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ILR to study teens with disabilities in $32.5M effort

The ILR School’s Employment and Disability Institute is supporting the New York governor’s office and the state Office of Mental Health by leading the research and implementation of a $32.5 million federal award to improve education and career outcomes for low-income children with disabilities who receive Supplemental Security Income.

Funding for New York state from the U.S. Department of Education’s Office of Special Education and Rehabilitative Services was announced Nov. 8 by Gov. Andrew Cuomo.

The initiative, “Promoting the Readiness of Minors in Supplemental Security Income,” or PROMISE, was proposed by the Obama administration to improve services for more than 2,000 teens ages 14 through 16 and their families.

The grant is designed to help students graduate from high school, complete postsecondary education and job training, obtain employment and reduce reliance on Supplemental Security Income.

ILR Associate Dean Susanne Bruyère, director of the Employment and Disability Institute, said, “As a land-grant college, our commitment to New York state runs deep and long, and we are pleased to contribute Cornell’s significant research and disability-focused expertise in this project.”

The state’s Office of Mental Health will administer the five-year grant. It applied for the grant with the Research Foundation for Mental Hygiene Inc. and ILR’s Employment and Disability Institute (EDI).

Thomas Golden, EDI associate director, is principal investigator on the ILR team. Arun Karpur of the institute will serve as co-principal investigator of research. John Allen, special assistant to the commissioner of the state Office of Mental Health, is also a co-principal investigator, overseeing the initiative’s state operations.

Golden said the grant will focus on “a very vulnerable population of youth who experience low education and economic levels, high school dropout and incarceration rates, and who often have no access to school-to-work transition services. This is further compounded by the limited resources and challenges their families often face in supporting their children’s successful transition from school to adult living, learning and earning.”

Karpur said the research to be conducted will “help test a set of service interventions that are anticipated to help moderate the complex barriers and challenges experienced by these youth and their families. This project will introduce us to the new frontiers of conducting social science research in community-based settings.”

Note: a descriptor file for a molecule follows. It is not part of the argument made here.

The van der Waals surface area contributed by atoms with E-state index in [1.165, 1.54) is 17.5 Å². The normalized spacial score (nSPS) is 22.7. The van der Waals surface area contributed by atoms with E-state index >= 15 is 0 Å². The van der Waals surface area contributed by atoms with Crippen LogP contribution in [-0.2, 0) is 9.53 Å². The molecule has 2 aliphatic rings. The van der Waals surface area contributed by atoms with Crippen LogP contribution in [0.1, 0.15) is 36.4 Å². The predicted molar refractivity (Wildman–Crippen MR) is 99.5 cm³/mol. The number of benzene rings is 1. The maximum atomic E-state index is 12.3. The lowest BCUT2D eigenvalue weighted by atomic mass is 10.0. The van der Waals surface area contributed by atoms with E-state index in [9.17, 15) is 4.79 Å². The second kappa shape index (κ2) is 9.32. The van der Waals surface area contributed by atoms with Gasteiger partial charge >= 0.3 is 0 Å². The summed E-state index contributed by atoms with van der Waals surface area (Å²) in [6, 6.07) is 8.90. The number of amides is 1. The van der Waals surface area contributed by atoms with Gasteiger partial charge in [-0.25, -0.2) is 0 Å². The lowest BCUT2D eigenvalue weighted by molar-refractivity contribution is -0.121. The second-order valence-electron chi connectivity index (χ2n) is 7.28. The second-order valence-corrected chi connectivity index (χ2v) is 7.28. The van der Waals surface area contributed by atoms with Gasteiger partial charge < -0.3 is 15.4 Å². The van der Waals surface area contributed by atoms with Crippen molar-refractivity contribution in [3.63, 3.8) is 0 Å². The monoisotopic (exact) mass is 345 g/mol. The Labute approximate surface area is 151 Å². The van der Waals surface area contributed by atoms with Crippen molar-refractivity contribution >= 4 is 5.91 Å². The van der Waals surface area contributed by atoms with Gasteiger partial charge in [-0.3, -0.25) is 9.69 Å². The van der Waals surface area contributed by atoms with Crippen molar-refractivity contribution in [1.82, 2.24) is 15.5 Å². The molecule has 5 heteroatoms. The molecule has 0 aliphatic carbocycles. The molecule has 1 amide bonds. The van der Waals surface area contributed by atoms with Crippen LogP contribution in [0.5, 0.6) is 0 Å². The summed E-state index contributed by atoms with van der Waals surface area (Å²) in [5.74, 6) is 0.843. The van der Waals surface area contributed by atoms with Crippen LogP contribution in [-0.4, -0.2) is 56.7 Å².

A foundation for the PROMISE research, Karpur said, will be the EDI’s Model Transition Program. It collected statewide data on high school-to-adulthood transition outcomes from 16,000 students with disabilities and 60 school-community collaborations.

The project’s core management team includes the New York State Office of Mental Health, serving as the lead for grant management and state agency coordination; the Research Foundation for Mental Hygiene, providing contract facilitation and grants administration on behalf of state government; and the EDI, conducting research and statewide project coordination.

Golden said 2,000 students who receive Supplemental Security Income and their families will be recruited to participate in the project; 1,000 will be randomly selected to receive PROMISE services, and 1,000 will receive services typically provided by school programs.

Federal grants totaling more than $211 million were awarded for the five-year initiative to Arkansas, California, Maryland, New York and Wisconsin in addition to a consortium of states comprising Utah, South Dakota, North Dakota, Montana, Colorado and Arizona.

Mary Catt is assistant director of communications for the ILR School.

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John Carberry